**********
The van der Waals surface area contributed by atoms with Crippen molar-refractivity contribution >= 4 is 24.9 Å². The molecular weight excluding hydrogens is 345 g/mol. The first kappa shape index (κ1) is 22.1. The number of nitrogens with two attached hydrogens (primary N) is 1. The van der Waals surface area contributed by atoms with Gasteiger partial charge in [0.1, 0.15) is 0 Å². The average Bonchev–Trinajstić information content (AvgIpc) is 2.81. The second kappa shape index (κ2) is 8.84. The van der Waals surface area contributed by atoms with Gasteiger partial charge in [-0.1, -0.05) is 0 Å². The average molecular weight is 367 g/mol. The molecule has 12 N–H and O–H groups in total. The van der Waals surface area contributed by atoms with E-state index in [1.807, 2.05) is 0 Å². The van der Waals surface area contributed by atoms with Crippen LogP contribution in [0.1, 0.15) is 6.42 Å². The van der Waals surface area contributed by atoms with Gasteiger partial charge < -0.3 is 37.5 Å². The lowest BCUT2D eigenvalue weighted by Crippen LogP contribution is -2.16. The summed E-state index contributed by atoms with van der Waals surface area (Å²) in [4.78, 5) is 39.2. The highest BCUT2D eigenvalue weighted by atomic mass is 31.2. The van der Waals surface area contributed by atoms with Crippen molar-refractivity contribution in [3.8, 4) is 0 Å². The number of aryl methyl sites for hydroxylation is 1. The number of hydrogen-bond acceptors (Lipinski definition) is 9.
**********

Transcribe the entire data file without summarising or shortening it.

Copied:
The van der Waals surface area contributed by atoms with Crippen molar-refractivity contribution >= 4 is 24.9 Å². The molecular weight excluding hydrogens is 345 g/mol. The first kappa shape index (κ1) is 22.1. The number of nitrogens with two attached hydrogens (primary N) is 1. The van der Waals surface area contributed by atoms with Gasteiger partial charge in [0.1, 0.15) is 0 Å². The average Bonchev–Trinajstić information content (AvgIpc) is 2.81. The second kappa shape index (κ2) is 8.84. The van der Waals surface area contributed by atoms with Gasteiger partial charge in [-0.1, -0.05) is 0 Å². The average molecular weight is 367 g/mol. The molecule has 12 N–H and O–H groups in total. The van der Waals surface area contributed by atoms with E-state index in [1.807, 2.05) is 0 Å². The van der Waals surface area contributed by atoms with Crippen LogP contribution in [0.1, 0.15) is 6.42 Å². The van der Waals surface area contributed by atoms with Gasteiger partial charge < -0.3 is 37.5 Å². The lowest BCUT2D eigenvalue weighted by Crippen LogP contribution is -2.16. The summed E-state index contributed by atoms with van der Waals surface area (Å²) in [4.78, 5) is 39.2. The highest BCUT2D eigenvalue weighted by atomic mass is 31.2. The van der Waals surface area contributed by atoms with Crippen molar-refractivity contribution in [3.8, 4) is 0 Å². The number of aryl methyl sites for hydroxylation is 1. The number of hydrogen-bond acceptors (Lipinski definition) is 9.